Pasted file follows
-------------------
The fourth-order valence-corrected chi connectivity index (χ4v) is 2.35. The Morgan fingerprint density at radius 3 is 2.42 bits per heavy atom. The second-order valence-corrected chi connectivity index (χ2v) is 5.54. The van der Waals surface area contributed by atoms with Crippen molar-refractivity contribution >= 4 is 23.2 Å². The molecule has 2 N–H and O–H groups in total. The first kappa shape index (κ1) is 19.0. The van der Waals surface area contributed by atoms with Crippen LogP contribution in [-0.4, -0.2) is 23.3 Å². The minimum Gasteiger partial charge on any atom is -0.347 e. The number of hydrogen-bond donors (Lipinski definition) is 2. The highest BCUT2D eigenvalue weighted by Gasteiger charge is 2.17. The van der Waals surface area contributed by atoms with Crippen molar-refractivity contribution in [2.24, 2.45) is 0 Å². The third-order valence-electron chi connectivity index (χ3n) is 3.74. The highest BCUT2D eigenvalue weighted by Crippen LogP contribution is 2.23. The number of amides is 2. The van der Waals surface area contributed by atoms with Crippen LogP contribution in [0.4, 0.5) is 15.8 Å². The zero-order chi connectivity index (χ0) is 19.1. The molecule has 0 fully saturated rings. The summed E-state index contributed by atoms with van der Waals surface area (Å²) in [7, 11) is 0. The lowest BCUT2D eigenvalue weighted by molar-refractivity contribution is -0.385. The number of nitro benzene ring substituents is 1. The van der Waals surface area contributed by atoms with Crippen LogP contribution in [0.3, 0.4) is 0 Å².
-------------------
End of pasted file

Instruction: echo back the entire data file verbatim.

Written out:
The fourth-order valence-corrected chi connectivity index (χ4v) is 2.35. The Morgan fingerprint density at radius 3 is 2.42 bits per heavy atom. The second-order valence-corrected chi connectivity index (χ2v) is 5.54. The van der Waals surface area contributed by atoms with Crippen molar-refractivity contribution >= 4 is 23.2 Å². The molecule has 2 N–H and O–H groups in total. The first kappa shape index (κ1) is 19.0. The van der Waals surface area contributed by atoms with Crippen LogP contribution in [-0.4, -0.2) is 23.3 Å². The minimum Gasteiger partial charge on any atom is -0.347 e. The number of hydrogen-bond donors (Lipinski definition) is 2. The highest BCUT2D eigenvalue weighted by Gasteiger charge is 2.17. The van der Waals surface area contributed by atoms with Crippen molar-refractivity contribution in [2.24, 2.45) is 0 Å². The third-order valence-electron chi connectivity index (χ3n) is 3.74. The highest BCUT2D eigenvalue weighted by Crippen LogP contribution is 2.23. The number of amides is 2. The van der Waals surface area contributed by atoms with Crippen LogP contribution in [0.4, 0.5) is 15.8 Å². The zero-order chi connectivity index (χ0) is 19.1. The molecule has 0 fully saturated rings. The summed E-state index contributed by atoms with van der Waals surface area (Å²) in [7, 11) is 0. The lowest BCUT2D eigenvalue weighted by molar-refractivity contribution is -0.385. The number of nitro benzene ring substituents is 1. The van der Waals surface area contributed by atoms with Crippen LogP contribution in [0.3, 0.4) is 0 Å².